Tropical forests are a special natural zone, which is distinguished by a huge variety of types of flora and fauna. Forests of this type are located in Central and South America, in Africa and Asia, in Australia and some islands of the Pacific Ocean.
As you can understand from the name, tropical forests are in a dry tropical climatic zone. Partially they are found in a wet equatorial climate. In addition, tropical forests are also found in the subequatorial belt, where humidity depends on the circulation of air masses. The average air temperature varies from +20 to +35 degrees Celsius. The seasons are not observed here, since the forests are quite warm all year. The average humidity reaches 80%. Precipitation is distributed throughout the territory unevenly, but about 2000 millimeters fall out over the year, and more in places and more. Tropical forests of different continents and climatic zones have some differences. It is for this reason that scientists divide tropical forests into wet (rain) and seasonal.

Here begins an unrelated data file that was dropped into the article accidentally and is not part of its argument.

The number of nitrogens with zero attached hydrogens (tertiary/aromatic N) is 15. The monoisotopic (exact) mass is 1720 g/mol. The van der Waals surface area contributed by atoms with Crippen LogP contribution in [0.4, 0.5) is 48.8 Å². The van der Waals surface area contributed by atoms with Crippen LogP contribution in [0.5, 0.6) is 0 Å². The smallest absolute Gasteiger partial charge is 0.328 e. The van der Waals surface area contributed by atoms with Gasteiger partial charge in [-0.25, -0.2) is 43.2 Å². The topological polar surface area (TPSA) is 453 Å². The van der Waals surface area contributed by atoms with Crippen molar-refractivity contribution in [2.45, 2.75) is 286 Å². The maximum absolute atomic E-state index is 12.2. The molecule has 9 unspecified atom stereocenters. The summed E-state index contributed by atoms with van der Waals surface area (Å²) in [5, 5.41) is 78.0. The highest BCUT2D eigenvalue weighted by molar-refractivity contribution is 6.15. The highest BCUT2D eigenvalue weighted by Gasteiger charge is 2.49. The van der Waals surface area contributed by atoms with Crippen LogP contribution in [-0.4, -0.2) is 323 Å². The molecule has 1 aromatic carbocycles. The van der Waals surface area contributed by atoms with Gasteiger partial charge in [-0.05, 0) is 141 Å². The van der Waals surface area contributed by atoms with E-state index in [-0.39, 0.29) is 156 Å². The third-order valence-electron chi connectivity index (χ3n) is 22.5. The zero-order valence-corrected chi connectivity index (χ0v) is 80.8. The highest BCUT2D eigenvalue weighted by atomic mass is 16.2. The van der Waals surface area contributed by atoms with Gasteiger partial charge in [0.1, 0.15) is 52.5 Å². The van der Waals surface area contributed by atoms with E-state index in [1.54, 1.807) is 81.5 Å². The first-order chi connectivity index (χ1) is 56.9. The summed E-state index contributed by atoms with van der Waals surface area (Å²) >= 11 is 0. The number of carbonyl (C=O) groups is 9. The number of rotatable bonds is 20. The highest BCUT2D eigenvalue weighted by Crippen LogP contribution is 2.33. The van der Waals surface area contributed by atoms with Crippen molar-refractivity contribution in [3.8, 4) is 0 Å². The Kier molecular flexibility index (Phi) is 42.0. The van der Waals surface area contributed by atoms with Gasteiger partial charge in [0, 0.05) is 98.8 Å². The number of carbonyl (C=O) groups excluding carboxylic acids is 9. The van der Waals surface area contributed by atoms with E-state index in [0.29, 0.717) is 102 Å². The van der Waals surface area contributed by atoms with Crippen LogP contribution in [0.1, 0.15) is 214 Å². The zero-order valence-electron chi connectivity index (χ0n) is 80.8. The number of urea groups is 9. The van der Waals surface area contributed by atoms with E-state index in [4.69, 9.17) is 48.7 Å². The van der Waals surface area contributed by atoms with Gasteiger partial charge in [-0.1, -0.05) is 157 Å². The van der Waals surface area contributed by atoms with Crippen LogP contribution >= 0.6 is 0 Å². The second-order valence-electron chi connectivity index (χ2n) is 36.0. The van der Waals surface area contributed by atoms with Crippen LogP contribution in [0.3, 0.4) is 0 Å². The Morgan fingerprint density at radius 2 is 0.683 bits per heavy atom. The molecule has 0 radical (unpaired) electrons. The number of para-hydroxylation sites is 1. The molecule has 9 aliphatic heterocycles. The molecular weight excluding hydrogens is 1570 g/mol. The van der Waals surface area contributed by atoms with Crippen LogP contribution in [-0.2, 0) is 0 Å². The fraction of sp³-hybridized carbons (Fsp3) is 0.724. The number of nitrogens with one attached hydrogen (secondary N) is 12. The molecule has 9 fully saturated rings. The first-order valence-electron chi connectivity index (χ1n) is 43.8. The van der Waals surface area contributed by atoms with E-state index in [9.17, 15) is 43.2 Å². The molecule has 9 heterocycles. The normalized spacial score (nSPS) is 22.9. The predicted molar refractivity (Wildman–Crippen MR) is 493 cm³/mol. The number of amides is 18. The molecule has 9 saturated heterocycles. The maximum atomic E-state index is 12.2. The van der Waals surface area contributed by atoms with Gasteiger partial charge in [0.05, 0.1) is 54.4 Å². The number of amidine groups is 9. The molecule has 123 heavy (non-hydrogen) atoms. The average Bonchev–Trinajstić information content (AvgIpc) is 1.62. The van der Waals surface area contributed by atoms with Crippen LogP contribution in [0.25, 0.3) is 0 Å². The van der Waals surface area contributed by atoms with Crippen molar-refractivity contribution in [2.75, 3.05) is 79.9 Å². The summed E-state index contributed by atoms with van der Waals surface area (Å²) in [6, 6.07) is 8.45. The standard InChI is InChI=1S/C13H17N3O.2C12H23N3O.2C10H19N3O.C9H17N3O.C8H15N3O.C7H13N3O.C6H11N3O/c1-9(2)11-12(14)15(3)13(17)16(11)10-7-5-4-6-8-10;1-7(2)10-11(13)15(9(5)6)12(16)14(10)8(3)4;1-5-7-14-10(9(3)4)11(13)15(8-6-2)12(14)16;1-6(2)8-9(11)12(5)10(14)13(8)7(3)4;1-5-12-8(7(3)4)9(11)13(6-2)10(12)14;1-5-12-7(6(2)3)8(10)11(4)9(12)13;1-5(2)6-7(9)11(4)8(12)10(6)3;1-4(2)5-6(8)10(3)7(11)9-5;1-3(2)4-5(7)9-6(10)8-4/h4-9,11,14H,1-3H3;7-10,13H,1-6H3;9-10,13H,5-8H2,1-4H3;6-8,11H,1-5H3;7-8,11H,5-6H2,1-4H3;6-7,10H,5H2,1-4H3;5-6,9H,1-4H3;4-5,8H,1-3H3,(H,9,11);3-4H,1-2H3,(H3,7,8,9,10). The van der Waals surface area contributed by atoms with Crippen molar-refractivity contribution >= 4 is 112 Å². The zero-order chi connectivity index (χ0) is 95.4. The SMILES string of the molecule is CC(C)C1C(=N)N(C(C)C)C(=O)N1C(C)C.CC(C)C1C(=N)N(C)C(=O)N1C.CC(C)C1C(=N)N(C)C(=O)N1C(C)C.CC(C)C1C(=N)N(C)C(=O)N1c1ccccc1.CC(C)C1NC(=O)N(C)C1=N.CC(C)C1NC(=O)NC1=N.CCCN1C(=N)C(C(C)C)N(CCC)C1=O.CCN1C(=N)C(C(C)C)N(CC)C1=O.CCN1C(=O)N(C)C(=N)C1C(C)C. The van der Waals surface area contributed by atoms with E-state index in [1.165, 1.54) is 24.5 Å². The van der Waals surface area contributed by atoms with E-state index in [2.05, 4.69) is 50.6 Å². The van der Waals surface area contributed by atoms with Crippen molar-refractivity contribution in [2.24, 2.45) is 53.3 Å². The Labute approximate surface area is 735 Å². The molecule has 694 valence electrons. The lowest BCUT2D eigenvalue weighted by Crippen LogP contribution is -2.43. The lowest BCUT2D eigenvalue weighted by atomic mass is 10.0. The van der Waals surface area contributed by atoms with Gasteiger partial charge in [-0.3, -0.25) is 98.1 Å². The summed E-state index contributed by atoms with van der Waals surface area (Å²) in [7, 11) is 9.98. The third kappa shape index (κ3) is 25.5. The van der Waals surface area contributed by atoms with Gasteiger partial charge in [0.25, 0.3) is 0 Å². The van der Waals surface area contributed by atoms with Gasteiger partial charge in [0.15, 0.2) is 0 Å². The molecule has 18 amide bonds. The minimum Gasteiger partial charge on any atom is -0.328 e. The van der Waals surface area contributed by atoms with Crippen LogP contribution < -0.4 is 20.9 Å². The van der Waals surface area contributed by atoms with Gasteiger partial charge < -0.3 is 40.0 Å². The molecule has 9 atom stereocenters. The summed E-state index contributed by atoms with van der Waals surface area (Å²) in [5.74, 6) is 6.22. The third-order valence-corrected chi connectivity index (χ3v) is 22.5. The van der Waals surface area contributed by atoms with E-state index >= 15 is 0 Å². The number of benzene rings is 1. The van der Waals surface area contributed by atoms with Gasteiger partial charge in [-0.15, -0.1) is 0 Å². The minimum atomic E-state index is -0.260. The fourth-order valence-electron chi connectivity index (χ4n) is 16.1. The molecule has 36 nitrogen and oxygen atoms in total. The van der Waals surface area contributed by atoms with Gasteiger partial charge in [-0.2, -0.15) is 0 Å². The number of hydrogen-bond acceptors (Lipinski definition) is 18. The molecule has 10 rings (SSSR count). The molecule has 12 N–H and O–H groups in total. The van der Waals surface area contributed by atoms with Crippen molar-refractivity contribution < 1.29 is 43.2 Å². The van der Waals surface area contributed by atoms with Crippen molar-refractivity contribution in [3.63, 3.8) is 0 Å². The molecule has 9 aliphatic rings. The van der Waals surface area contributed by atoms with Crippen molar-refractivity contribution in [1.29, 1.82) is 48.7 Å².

Rain tropical forests
Subspecies of moist tropical forests:
Rain forests are characterized by a huge amount of precipitation. In some places, 2000-5000 millimeters per year may fall, and in others-up to 12,000 millimeters. During the year, they fall evenly. The average air temperature reaches +28 degrees.
Among the plants in wet forests, palm trees and treelike ferns grow, family of myrtle and legumes.
Epiphytes and vines, ferns and bamboo are found here.
Some plants bloom all year round, while others have shortterm flowering. In mangroves there are sea herbs and succulents.
Seasonal tropical forests
These forests have the following subspecies:
Seasonal forests have a dry and humid season. 3000 millimeters of precipitation falls over the year. There is also a season of falling leaves. Evergreen and semieveerated forests are found.
In seasonal forests, palm trees, bamboo, tick tree, terminals, albias, ebena trees, epiphytes, vicenae, vicenae, lianas, sugarcane grow.
Among the herbs there are annual species and cereals.
Tropical forests occupy a large area on the planet. They are “light” lands, but people are too actively cut down by trees, which leads not only to environmental problems, but also to the disappearance of many plant species and animals.